Thursday, March 05, 2009

South to Study, North to Serve... Maybe

Two weeks after the peninsula bade farewell to its first cardinal, five North Koreans have begun studies for the priesthood at the (South's) Catholic University of Incheon -- the first group from the Communist state known to enter seminary in four decades:
"It's not something North Korea wants us to do. We are doing this with an eye toward the future when the two Koreas unify," Monsignor Matthew Hwang In-kuk, the Episcopal vicar of the Pyongyang Diocese, said in an interview with Reuters on Thursday.

Communist North Korea, which Church officials estimated had a Catholic community of about 55,000 just before the 1950-53 Korean War, does not allow priests to be permanently stationed in the country.

The five candidates began studies a few days ago for the priesthood, Monsignor Hwang said. The Church plans to recruit a new group each year.

It will take about 10 years to complete preparations and even then, they may not be allowed into the North.

Priests from the South do occasionally visit the hermit state, usually to accompany the delivery of aid or the start of a humanitarian project, and a visiting priest reportedly celebrated mass in Pyongyang when Pope John Paul II died.

There used to be about 20 priests in the Pyongyang diocese, which was incorporated into the Seoul diocese in 1970. The priests worked in the South but only seven of the group are still active, including Monsignor Hwang, who was born in Pyongyang in 1936 and fled North Korea during the Korean War at the age of 14.

"At the time when the Pyongyang diocese was incorporated into the Seoul diocese, it was a precondition for priests like myself to go back as soon as the two Koreas unify," he said.

The same applies to the five who just entered training for the priesthood, who are not been given any special preparation for serving in one of the world's most isolated states.

The Church in South Korea launched a new push into the North about three years ago when the Vatican named Nicholas Cheong Jin-suk as the new cardinal for South Korea. He also serves as the apostolic administrator of Pyongyang.

What is believed to be the first Catholic community in Pyongyang was formed in 1896. In 1927, the Pyongyang apostolic prefecture was carved out of the then Diocese of Seoul....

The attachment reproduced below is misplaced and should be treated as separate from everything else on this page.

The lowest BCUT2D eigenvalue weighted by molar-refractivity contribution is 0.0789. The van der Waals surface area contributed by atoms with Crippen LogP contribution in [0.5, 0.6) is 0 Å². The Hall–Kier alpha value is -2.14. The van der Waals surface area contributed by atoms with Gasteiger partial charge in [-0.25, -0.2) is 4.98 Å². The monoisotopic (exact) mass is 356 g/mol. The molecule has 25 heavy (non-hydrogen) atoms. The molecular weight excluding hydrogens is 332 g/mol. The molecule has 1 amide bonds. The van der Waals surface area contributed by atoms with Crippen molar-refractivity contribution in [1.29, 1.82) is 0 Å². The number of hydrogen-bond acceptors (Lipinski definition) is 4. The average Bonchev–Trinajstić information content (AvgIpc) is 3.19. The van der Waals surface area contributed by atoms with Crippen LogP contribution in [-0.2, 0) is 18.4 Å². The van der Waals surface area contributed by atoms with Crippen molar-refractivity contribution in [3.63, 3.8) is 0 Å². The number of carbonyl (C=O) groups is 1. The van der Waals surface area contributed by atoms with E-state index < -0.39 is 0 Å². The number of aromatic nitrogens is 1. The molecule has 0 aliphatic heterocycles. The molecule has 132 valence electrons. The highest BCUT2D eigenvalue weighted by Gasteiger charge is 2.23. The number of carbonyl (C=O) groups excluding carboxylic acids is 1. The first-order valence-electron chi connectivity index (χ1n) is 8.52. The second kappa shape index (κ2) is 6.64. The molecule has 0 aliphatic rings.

Although the North says it protects religion, the U.S. State Department said in a report in 2008: "Genuine religious freedom does not exist." It quotes defectors as saying the North executes and arrests members of underground Christian churches.

The North built several churches, including a Catholic one about 20 years ago to show it allowed the practice of religion, but human rights groups have described the move as "a sham."

The South Korean Catholic Church will not say what it estimates to be the Catholic population in the North but outside groups have said it numbers in the few hundreds to about 4,000.

There are about 4.5 million Catholics in South Korea, which has a population of about 49 million and one of the largest percentages of Catholics of any country in Asia.
Rebuilding the North Korean church was said to be a dream of Cardinal Stephen Kim, who died in mid-February and was mourned by "weeping thousands" at his Seoul funeral:

During his life, Cardinal Kim, who was also the apostolic administrator of Pyongyang, tried in every way possible to increase ties with the Church and population of North Korea, and to send priests there. Now it is hoped that these seminarians, once they have become priests, will be able to return to their country. The Mass and ceremony of admission were presided over by Choe Ki-san, bishop of Incheon.

Meanwhile, a few weeks after the death of Cardinal Kim, the wave of emotion and devotion prompted by his death is not subsiding. Bishop Peter Kang U-il, president of the Catholic Bishops' Conference of Korea, tells AsiaNews that "it seems that the Holy Spirit is doing surprising things through the late Cardinal Kim. Catholics, non-Catholics, and believers of other religions feel the same love and thanksgiving for him deep in their heart. Husbands who maltreated their wives because they go to church, those who were indifferent toward God and who stopped going to church have changed their mind by watching the life of the late Cardinal Kim and what he has done. They began to go to church and knock on its door. Many people say, 'we want to live like him and do what he has done for the poor and the rejected in society'. The late Cardinal Kim is smiling warmly from heaven on our dark society suffering from all kinds of difficulties, especially the financial crisis. This is like the rays of the sun amid dark clouds."

Many have also been struck by his last gesture, his donation of his eyes for transplant. According to the Ministry of Health, Welfare and Family Affairs, there is a long wait in the country for those who need transplants: an average of 41 months to find a heart donor, 52 for lungs, 62 for corneas. The number of patients on the waiting list for transplants is growing: from 2,840 in 2000 to 10,717 in 2008.

But Cardinal Kim's gesture has also led to an eightfold increase in the number of people who say they are willing to donate their organs. Famous figures like the singers Park Jung-ah and Seo In-young of the pop band Jewelry have said they will do this.

PHOTO: AP/Ahn Young-joon